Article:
driving hours to tennis matches was a big part of my life when my son was in college. he played singles and i would sit on the sidelines, my breathing shallow when i wasn’t utterly holding my breath altogether, my adrenaline racing, making tiny motions with my hands as if i could help move the tennis ball down the court or slice at the ball with the racket in his hand. he was a good tennis player – passionate and strategic. i was an anxious mess watching but i was often lucky to be watching with another mom and, together, betty and i forged our way through. although our sons played singles and we clearly wanted them to win their matches, i was always struck by how the team came together. instead of simply zeroing in, each on his own performance, the team cheered each other on and it was how the team did – in an overall sense – that really mattered to them. that doesn’t mean that disappointment didn’t exist for individuals, but they were encouraged time and again to remember that they were on a team and there was no ‘i’ in ‘team’.

the show ‘highway thru hell‘ is kind of a masculine show. big-rig tow truck drivers in the mountains of canada pull wrecks out of ditches, out of snowdrifts and from all kinds of precarious situations drivers find themselves in. before you roll your eyes at the thought of watching this kind of show, let me just add that it is fascinating. the mathematician in any of you will revel in the geometry and physics of it all; these tow truck operators are highly skilled and often put their lives at risk doing recovery alongside icy highways. egos are definitely rampant – each wants a little piece of stardom – but in the end they never hesitate to call each other for help, for another rig, for the rotator to show up. as kevin, one of these diligent heavy rescue workers, said, “there is no ‘i’ in ‘team’.” they are all part of the milky way on those dangerous roads in british columbia.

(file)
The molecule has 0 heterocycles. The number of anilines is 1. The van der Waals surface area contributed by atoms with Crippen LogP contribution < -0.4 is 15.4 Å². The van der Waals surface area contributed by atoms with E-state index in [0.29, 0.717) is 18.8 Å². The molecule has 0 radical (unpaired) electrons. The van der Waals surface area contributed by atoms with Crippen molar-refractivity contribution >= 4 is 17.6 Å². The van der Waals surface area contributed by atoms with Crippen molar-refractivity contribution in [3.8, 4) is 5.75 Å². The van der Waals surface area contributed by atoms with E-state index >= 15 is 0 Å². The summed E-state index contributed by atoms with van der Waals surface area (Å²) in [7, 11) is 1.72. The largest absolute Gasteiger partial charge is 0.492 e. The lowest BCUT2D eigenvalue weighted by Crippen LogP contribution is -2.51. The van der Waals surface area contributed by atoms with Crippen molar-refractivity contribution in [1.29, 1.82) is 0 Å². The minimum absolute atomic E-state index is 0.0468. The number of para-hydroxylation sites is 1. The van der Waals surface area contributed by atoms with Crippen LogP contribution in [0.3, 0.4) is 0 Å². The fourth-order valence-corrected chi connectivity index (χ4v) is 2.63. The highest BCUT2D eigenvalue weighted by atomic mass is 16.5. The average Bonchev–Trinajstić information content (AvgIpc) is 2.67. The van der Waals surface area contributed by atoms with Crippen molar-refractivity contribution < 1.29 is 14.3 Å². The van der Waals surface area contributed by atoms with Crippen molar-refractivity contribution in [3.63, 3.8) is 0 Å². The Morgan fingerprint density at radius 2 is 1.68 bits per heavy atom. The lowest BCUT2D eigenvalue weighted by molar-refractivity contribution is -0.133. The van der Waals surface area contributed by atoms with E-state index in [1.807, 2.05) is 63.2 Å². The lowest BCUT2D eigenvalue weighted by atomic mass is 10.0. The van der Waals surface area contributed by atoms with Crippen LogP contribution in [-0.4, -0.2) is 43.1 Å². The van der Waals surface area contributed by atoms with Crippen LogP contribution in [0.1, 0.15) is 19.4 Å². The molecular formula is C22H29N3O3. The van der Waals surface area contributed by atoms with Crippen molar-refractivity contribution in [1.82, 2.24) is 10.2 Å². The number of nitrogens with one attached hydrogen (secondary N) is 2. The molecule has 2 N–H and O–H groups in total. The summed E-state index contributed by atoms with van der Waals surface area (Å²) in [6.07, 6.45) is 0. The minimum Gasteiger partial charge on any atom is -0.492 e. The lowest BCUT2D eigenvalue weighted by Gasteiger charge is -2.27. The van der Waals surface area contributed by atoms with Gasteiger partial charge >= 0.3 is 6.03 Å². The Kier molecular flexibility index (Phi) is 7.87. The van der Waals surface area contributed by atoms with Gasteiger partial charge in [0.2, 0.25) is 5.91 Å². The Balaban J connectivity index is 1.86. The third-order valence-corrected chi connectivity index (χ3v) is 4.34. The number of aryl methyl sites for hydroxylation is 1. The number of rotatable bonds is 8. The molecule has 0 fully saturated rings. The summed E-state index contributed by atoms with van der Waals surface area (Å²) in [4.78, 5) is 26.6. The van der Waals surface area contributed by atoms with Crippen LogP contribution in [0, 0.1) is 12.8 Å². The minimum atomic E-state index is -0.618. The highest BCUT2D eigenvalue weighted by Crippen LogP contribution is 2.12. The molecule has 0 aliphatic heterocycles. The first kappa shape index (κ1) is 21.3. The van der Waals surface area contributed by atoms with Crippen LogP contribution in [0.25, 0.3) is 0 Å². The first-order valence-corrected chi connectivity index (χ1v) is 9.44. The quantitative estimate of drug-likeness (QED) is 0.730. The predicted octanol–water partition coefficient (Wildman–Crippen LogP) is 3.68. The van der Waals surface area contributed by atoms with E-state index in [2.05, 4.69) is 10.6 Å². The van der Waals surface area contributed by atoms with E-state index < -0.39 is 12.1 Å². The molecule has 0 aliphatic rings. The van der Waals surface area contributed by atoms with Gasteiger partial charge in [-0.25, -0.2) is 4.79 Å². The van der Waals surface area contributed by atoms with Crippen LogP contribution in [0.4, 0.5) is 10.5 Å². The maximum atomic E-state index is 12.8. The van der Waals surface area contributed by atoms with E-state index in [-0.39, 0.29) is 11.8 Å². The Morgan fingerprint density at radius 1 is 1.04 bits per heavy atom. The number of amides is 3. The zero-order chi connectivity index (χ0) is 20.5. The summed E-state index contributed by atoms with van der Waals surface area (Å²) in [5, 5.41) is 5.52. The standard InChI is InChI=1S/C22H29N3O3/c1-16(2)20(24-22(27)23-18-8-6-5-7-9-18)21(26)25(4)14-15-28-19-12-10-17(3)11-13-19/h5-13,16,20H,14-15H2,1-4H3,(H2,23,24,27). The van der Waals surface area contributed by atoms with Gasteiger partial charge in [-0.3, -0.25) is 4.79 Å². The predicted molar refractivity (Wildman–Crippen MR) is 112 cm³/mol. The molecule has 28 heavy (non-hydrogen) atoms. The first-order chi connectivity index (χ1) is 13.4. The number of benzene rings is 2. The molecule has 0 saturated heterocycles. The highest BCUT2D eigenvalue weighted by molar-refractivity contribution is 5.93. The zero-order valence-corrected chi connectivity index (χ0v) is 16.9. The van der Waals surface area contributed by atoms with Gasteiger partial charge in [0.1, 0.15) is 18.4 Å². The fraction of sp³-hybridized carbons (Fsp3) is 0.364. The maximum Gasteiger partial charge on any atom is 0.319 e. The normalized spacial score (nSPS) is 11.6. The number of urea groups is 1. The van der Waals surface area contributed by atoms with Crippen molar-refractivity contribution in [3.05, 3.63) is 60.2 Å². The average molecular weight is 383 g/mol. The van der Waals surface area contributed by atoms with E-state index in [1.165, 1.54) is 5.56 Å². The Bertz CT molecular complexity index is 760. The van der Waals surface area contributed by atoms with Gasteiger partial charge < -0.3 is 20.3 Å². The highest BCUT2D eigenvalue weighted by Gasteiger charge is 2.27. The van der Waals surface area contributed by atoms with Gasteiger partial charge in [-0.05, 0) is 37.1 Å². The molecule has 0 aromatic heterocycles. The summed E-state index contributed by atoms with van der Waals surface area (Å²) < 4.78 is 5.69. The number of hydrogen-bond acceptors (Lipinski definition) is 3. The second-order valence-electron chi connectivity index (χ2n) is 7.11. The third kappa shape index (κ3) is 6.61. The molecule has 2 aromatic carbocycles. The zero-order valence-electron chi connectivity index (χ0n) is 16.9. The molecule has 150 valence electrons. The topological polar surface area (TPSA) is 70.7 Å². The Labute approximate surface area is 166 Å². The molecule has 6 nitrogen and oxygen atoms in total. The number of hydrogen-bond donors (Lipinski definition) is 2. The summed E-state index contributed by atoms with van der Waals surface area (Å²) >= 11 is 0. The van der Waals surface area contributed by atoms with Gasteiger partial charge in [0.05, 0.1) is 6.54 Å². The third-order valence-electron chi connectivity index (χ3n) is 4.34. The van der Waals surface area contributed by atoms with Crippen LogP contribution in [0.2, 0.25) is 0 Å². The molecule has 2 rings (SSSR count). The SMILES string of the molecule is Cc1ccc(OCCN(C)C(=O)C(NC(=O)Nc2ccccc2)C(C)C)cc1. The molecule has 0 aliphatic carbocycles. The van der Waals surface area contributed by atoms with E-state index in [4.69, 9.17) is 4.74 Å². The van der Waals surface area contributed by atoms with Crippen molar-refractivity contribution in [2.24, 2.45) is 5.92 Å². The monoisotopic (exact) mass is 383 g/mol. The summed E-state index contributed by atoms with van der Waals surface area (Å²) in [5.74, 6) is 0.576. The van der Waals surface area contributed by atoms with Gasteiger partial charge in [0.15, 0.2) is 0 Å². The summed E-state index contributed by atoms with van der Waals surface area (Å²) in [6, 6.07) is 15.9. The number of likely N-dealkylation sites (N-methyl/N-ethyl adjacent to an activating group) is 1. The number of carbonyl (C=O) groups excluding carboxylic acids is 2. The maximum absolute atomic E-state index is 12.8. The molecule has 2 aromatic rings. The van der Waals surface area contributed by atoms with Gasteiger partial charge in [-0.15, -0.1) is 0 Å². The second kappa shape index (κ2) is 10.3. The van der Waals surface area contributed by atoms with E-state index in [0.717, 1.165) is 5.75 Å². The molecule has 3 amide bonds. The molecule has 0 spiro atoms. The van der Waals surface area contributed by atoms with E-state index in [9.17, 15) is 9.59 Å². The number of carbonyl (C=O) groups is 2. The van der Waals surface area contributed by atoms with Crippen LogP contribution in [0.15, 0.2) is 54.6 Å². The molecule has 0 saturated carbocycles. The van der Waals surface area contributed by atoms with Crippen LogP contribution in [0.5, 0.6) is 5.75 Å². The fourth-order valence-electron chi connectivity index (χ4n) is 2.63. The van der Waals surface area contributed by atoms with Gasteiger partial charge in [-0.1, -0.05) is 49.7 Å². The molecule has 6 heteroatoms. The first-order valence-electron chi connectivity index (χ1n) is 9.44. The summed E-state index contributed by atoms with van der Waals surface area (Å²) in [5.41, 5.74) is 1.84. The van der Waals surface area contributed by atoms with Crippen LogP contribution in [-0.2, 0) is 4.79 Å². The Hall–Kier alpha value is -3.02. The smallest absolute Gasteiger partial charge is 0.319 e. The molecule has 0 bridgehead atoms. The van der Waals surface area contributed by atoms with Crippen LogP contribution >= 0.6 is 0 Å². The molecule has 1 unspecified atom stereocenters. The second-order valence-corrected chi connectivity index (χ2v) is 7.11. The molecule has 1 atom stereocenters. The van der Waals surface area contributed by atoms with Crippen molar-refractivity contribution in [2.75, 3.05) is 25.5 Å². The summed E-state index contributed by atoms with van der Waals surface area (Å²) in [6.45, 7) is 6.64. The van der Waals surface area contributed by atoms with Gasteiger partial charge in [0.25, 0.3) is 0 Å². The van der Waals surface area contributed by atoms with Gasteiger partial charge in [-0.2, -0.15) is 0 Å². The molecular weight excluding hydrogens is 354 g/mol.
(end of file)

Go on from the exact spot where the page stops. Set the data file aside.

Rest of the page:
real life doesn’t cast us as maria each and every day. real life doesn’t grant us wins every day. real life places obstacles in front of us, calamities to sort out, heavy rescue needed. together, in chorus, as a part of a team, foregoing the ‘i’ in self-agenda, the ‘i’ in selfishness, the ‘i’ in narcissism, the ‘i’ in division, we are all stars.

*****

read DAVID’S thoughts this MERELY-A-THOUGHT MONDAY

happy birthday, my beloved son.


Leave a comment

it’s real life. [k.s. friday]

it's real life sandheart shadows songbox

lists.  we have lists of things to get done today, this weekend, next week.  so.much.to.do.  “…it’s not just romance, it’s not just spark…it’s not just passion, it’s not just flame…” (lyrics)

we are not alone.  real life requires lists.  and lots of hard work.  together.   we lean on each other for the challenges.  we hold each other through the really tough stuff.

we just came back from being on an island where we heard a story about the recent high school graduation.  there were three (3) graduating seniors.  (the school has about 72 students, k-12.)  most of the people on island went to this graduation.  it lasted two hours, with speeches and personally-chosen-songs played by the graduates and a recessional.  it is amazing to think about how many unrelated people watched this ceremony, taking time out of their lives to witness this very important moment in the lives of these young people. it takes a village to raise a child.  yes.

but everyone knows everyone there, indirectly if not directly. deb recommended to never say anything negative or derogatory about anyone because they are likely related or best friends to whom you are speaking. she added, and i agree, that “we should always live like that.”  there is a shirt in her sweet bookshop that already has my name on it and reads:  heart>hate

as we plan our lists and our calendar for this next crazy week, we can see, ever so clearly, that our own village is here to help us.  we lean on each of them for the challenges.  they hold us through the really tough stuff.  it does take a village.  it takes each other.  together.  that is the stuff of real life.

purchase the CD or download on iTUNES or CDBaby

read DAVID’S thoughts this K.S. FRIDAY

feet on grass WI website box.jpg

IT’S REAL LIFE from AS SURE AS THE SUN ©️ 2002 kerri sherwood